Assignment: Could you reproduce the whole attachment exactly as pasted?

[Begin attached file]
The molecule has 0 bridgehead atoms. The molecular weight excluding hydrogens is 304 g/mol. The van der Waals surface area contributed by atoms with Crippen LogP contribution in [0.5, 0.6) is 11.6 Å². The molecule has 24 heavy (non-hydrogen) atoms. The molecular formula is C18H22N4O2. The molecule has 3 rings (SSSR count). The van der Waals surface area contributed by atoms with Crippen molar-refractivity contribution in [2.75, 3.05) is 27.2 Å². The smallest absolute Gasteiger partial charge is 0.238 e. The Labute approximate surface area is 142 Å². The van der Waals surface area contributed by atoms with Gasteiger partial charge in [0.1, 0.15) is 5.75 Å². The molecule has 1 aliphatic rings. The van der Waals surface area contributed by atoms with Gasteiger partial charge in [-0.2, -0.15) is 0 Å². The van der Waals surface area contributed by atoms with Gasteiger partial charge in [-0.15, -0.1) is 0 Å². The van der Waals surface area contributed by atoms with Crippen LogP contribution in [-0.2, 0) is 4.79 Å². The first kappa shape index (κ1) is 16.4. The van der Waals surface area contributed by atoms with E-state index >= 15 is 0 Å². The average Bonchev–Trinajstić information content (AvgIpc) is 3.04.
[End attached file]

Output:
The molecule has 0 bridgehead atoms. The molecular weight excluding hydrogens is 304 g/mol. The van der Waals surface area contributed by atoms with Crippen LogP contribution in [0.5, 0.6) is 11.6 Å². The molecule has 24 heavy (non-hydrogen) atoms. The molecular formula is C18H22N4O2. The molecule has 3 rings (SSSR count). The van der Waals surface area contributed by atoms with Crippen molar-refractivity contribution in [2.75, 3.05) is 27.2 Å². The smallest absolute Gasteiger partial charge is 0.238 e. The Labute approximate surface area is 142 Å². The van der Waals surface area contributed by atoms with Gasteiger partial charge in [0.1, 0.15) is 5.75 Å². The molecule has 1 aliphatic rings. The van der Waals surface area contributed by atoms with Gasteiger partial charge in [-0.2, -0.15) is 0 Å². The van der Waals surface area contributed by atoms with Gasteiger partial charge in [-0.15, -0.1) is 0 Å². The van der Waals surface area contributed by atoms with Crippen LogP contribution in [-0.2, 0) is 4.79 Å². The first kappa shape index (κ1) is 16.4. The van der Waals surface area contributed by atoms with E-state index >= 15 is 0 Å². The average Bonchev–Trinajstić information content (AvgIpc) is 3.04.